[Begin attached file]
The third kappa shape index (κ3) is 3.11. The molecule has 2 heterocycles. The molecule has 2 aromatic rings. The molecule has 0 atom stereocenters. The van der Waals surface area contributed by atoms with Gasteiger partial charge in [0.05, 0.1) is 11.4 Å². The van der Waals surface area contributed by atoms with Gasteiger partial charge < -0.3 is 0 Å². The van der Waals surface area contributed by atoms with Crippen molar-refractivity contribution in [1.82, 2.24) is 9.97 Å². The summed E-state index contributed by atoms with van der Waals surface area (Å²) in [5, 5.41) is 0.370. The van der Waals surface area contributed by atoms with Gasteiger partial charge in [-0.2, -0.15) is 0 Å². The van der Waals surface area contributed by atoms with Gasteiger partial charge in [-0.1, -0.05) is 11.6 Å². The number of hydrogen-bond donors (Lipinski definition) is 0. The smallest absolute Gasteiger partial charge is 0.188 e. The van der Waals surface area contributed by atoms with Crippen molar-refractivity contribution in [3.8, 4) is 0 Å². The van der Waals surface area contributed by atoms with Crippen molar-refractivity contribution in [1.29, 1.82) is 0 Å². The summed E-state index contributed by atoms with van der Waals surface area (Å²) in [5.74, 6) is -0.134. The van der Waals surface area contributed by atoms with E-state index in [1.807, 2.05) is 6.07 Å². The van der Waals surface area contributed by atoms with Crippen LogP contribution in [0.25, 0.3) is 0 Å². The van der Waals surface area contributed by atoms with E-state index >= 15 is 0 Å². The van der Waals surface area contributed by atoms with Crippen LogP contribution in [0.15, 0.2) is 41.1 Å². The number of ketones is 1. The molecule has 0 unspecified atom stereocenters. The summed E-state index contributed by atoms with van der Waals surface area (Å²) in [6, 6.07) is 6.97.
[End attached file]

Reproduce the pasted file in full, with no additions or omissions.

The third kappa shape index (κ3) is 3.11. The molecule has 2 heterocycles. The molecule has 2 aromatic rings. The molecule has 0 atom stereocenters. The van der Waals surface area contributed by atoms with Gasteiger partial charge in [0.05, 0.1) is 11.4 Å². The van der Waals surface area contributed by atoms with Gasteiger partial charge < -0.3 is 0 Å². The van der Waals surface area contributed by atoms with Crippen molar-refractivity contribution in [1.82, 2.24) is 9.97 Å². The summed E-state index contributed by atoms with van der Waals surface area (Å²) in [5, 5.41) is 0.370. The van der Waals surface area contributed by atoms with Gasteiger partial charge in [-0.2, -0.15) is 0 Å². The van der Waals surface area contributed by atoms with Gasteiger partial charge in [-0.1, -0.05) is 11.6 Å². The number of hydrogen-bond donors (Lipinski definition) is 0. The smallest absolute Gasteiger partial charge is 0.188 e. The van der Waals surface area contributed by atoms with Crippen molar-refractivity contribution in [3.8, 4) is 0 Å². The van der Waals surface area contributed by atoms with Crippen molar-refractivity contribution in [1.29, 1.82) is 0 Å². The summed E-state index contributed by atoms with van der Waals surface area (Å²) in [5.74, 6) is -0.134. The van der Waals surface area contributed by atoms with E-state index in [1.807, 2.05) is 6.07 Å². The van der Waals surface area contributed by atoms with Crippen LogP contribution in [0.25, 0.3) is 0 Å². The van der Waals surface area contributed by atoms with E-state index >= 15 is 0 Å². The van der Waals surface area contributed by atoms with Crippen LogP contribution in [0.15, 0.2) is 41.1 Å². The number of ketones is 1. The molecule has 0 unspecified atom stereocenters. The summed E-state index contributed by atoms with van der Waals surface area (Å²) in [6, 6.07) is 6.97.